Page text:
Super Bowling FI

SNES A Day 85: Super Bowling


Approximate Release Month: September 1992
Genre: Bowling
Developer: Athena
Publisher: Technos

Super Bowling is proof that Wii Sports has ruined bowling video games for me.

For all the faults of the Wii and its motion controls, that thing is perfectly suited for bowling. Probably more so than anything else. So going back and playing a Super Nintendo bowling game like Super Bowling is a lot like playing a 3D first-person shooter on a console without dual-analog controls; it works but it feels kludgy and imprecise.

Still, you can’t fault Super Bowling for that, and on its own merits, it is a solid arcade bowling game with support for up to four people in pass-the-controller multiplayer competitions. I liked the cartoony graphics, with everything being nice and colorful and the four playable characters are well-animated and show nice emotion during big moments or major screw-ups. It’s cute and gives the game personality, which it needs since the bowling is what you’d expect. You position the character, tap the button to decide the spin and power of the ball, and hope the pins fall down.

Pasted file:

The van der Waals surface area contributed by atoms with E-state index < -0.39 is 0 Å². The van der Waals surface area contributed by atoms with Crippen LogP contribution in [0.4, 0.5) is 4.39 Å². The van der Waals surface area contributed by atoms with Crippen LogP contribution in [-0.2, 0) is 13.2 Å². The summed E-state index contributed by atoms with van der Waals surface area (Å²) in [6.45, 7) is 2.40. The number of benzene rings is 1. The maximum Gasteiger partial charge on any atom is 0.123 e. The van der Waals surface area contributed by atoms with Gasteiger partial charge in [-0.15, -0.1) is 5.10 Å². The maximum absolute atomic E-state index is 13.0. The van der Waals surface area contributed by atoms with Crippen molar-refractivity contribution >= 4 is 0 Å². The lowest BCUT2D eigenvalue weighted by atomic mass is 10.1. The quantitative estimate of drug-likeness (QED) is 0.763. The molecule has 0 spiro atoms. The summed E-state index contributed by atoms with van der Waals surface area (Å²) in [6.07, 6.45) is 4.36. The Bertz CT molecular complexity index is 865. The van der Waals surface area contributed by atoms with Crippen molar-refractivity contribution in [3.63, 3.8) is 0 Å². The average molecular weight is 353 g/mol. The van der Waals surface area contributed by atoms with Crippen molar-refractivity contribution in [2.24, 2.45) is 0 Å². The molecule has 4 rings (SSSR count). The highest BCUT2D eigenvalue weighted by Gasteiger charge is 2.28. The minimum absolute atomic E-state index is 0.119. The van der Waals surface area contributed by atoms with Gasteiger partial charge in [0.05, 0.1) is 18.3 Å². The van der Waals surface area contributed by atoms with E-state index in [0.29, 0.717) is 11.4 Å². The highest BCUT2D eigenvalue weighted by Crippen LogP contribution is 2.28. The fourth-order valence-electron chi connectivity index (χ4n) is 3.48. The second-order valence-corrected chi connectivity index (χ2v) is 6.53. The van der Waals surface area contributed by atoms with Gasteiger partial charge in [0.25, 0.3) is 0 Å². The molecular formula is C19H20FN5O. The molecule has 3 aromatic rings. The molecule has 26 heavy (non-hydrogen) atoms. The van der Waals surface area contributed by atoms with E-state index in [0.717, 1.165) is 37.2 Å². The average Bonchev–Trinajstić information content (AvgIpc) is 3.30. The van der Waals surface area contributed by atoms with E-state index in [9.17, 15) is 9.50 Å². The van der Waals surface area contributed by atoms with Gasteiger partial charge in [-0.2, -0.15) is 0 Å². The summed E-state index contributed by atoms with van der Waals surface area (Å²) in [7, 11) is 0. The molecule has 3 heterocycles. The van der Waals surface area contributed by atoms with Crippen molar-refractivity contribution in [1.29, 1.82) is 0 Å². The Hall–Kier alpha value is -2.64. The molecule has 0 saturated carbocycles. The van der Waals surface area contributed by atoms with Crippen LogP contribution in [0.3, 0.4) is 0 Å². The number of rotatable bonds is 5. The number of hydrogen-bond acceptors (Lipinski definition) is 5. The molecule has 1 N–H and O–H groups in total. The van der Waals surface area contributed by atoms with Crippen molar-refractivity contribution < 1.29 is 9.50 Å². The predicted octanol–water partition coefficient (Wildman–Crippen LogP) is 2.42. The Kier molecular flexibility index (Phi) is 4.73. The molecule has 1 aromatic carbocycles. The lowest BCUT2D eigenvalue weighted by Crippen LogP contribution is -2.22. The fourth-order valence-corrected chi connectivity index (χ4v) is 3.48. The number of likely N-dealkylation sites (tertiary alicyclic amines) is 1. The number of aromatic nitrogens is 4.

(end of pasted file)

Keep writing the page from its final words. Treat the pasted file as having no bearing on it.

In the standard bowling mode, players can choose between one of four characters, decide whether the avatar is left- or right-handed, change the color of the ball, pick the amount of oil on the lane, and swap between two difficulty settings. That’s it for options. There don’t seem to be different lanes to bowl in or computer opponents to test your mettle against. It’s bowling with as many people as you have around.

Super Bowling‘s golf mode is much more interesting. It’s basically a series of pin scenarios where the player has to knock every pin down. Mostly it’s a bunch of splits, and you have a limited number of balls to knock them down with. If you get under par, you lose points, just like in golf. The lower the score the better. Sadly, the appeal seems limited because the order of the mode doesn’t seem to be random. You get the one set of challenges and that’s it.

The final mode is practice. This is shockingly in-depth. The player can choose which of the ten pins are standing and practice that particular configuration. If the player wants to practice 7-10 splits all day, the mode will allow it. Super Bowling doesn’t seem deep enough to merit that much practice, though.

Even by the merits of the time, Super Bowling is a bit limited in content. Fleshing out the golf mode would have done wonders for the game’s longevity. But the game is fun, and having four-player multiplayer makes this game worth keeping around. It’s not going to last very long if you’re playing by yourself.

Tomorrow: I don’t understand the appeal of playing game show video games, but stay tuned for Wheel of Fortune!

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